Materials Chemistry 2017 in Liverpool

Every second year, the advances of materials chemistry are discussed in a fantastic conference of the Royal Chemical Society (RSC). Material is a broad term, and most issues in modern life need materials, be it clothes, mobile phones, energy devices or medicine. No big surprise therefore, that so many researchers of so many fields come together. 5 parallel sessions were offered each day, surrounded by plenary lectures and poster sessions. It was most difficult to make the right choices.
Whereas thermoelectric materials may seem completely uninteresting to the layman (who is probably wondering what I am talking about), novel materials for solar cells seem much important for our future energy supply. In fact, both techniques are interesting to solve our energy problems in future. Solar cells are self-explaining, but thermoelectrica convert thermal energy into electricy which is very interesting for process heat or exhaust gas heat in a car. And both have been the central point of multiple talks. The progresses made for perovskite and dye-sensitized solar cells are very interesting and one concept was presented that enables an indoor application. This means, you can produce energy while reading a book in lamp light!
Another interesting field are applications in the medical area, namely drug delivery, contrast agents, etc. A most inspiring method is the use of “bioink” which includes biomaterials such as cells or enzymes in a printable matrix. This can then be used for concepts like organ-on-a-chip, and, eventually, organ printing.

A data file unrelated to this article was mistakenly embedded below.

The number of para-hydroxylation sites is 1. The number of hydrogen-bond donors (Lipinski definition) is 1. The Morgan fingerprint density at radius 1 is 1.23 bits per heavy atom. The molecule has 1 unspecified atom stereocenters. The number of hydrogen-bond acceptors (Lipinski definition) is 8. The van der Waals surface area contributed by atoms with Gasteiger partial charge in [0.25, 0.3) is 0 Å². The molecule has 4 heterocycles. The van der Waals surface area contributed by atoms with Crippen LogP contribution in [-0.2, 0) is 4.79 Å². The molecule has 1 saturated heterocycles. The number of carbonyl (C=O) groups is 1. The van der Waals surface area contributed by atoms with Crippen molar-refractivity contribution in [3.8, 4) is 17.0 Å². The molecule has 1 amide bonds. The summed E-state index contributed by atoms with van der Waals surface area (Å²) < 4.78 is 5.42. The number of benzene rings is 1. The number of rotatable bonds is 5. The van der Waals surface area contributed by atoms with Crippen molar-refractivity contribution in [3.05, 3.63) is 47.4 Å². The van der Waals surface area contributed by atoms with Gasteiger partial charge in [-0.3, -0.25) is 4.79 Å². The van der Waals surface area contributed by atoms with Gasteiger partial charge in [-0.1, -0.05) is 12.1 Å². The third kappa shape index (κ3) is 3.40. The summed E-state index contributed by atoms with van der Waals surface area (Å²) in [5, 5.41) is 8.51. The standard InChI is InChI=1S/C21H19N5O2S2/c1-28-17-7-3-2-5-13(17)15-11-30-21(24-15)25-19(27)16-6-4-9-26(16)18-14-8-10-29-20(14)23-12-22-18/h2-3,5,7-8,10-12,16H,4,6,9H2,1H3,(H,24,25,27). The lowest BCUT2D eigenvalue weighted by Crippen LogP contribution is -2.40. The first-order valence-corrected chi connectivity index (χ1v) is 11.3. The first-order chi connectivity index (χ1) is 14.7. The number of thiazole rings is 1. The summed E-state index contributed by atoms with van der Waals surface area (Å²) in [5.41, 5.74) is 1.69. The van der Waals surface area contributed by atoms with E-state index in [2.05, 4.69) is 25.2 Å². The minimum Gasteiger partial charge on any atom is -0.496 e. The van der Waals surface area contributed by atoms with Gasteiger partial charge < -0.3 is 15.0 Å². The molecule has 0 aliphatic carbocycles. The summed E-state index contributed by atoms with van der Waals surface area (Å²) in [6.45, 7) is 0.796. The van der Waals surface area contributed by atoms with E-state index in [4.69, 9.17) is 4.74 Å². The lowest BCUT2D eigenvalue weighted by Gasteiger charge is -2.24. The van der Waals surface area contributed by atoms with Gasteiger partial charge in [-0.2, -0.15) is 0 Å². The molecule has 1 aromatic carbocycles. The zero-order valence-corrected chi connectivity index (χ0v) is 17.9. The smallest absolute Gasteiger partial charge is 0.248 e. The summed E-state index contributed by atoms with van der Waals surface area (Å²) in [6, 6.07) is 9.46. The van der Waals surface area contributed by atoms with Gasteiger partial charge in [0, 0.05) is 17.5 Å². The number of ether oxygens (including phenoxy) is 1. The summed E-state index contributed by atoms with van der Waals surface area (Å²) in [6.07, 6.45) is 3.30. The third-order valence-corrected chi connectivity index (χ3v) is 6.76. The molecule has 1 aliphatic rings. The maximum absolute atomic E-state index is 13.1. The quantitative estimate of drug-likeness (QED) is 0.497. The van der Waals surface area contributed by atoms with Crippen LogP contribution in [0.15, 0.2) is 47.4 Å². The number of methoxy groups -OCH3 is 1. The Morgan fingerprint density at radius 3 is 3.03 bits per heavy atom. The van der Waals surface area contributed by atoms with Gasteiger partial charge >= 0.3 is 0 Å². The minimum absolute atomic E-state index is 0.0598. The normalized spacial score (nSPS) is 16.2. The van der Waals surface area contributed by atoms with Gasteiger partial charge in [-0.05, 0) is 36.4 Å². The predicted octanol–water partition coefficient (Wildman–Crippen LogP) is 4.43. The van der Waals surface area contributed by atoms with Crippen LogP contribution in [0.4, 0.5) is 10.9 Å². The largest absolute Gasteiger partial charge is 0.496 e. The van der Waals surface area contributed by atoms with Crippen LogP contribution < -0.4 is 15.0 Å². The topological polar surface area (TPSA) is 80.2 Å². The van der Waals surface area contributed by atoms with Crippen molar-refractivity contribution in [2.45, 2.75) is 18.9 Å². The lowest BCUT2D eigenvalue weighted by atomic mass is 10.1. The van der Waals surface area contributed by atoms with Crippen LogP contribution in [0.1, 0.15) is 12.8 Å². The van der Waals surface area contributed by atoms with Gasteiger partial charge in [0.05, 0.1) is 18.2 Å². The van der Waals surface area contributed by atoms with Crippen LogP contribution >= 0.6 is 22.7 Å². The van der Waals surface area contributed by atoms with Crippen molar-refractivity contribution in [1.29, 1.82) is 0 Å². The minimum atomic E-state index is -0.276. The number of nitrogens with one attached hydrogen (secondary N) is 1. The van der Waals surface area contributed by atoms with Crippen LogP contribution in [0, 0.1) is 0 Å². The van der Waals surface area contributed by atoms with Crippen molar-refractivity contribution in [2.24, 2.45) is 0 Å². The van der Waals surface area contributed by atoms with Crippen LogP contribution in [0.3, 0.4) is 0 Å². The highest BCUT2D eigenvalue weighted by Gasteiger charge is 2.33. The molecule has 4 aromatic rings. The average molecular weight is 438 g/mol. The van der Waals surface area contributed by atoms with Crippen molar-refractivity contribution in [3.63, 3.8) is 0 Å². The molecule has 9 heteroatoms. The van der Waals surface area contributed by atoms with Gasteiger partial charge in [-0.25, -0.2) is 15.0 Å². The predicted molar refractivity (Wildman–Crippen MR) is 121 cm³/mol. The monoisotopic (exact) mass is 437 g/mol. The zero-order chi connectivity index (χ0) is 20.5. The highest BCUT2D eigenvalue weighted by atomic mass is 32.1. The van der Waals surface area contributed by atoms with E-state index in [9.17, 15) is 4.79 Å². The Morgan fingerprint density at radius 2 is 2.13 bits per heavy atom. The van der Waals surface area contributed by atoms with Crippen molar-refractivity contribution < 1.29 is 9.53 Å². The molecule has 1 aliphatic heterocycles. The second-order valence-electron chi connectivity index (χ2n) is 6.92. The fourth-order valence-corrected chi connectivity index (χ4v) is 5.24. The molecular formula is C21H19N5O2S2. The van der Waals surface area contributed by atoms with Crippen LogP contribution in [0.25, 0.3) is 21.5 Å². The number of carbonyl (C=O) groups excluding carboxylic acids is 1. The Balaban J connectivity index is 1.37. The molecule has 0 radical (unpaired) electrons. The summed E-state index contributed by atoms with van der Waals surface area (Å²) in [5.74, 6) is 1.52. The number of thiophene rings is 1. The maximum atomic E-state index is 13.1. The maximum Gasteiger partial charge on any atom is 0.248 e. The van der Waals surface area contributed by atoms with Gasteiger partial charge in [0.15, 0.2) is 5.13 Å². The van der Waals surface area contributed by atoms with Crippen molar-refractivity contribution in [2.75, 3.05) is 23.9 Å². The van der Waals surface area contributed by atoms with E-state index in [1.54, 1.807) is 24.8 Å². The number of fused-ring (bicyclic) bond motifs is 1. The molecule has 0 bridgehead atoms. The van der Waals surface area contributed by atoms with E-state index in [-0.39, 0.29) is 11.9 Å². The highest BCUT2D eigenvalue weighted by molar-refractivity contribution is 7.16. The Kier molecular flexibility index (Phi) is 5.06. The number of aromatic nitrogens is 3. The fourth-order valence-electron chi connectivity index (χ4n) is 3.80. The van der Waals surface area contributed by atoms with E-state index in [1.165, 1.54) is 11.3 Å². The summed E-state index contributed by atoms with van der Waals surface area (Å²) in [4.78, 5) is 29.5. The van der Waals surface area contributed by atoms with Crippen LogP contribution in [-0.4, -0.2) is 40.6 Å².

In the end, I have learned a lot, met very nice people and experienced a most exciting city – Liverpool – celebrating its musical and shiping heritage.

International Conference on Polyol-Mediated Synthesis

Conferences 2016

For my scientific eduction, I will attend two conferences this year: the 2. International Conference on Polyol Mediated Synthesis in Hikone, Japan und the 18. Vortragstagung  der Fachgruppe Festkörperchemie und Materialforschung der GDCh

The first conference has two advantages: I can polish up my (spoken) Japanese again and I will learn a lot about the latest development in the field of nanomaterials. The unique method of synthesizing such materials via polyols allows some control of properties and shape, and therefore provides interesting possibilities. Polyols are alcohols having several OH groups. Diethylene glycol, which has become sadly famous during the wine scandal, would be a simple example. Since this type of synthesis allows for the production of various materials for various purposes, I hope to get a nice insight into the issues that are currently explored.
The lecture meeting in Innsbruck has the motto: “Thick and thin: multi-faceted properties of layered materials”, which already states the focus of this meeting quite nicely. These layer materials could play a role in sensing and energy storage. Another kea issue are new materials for LEDs as well as for catalysis.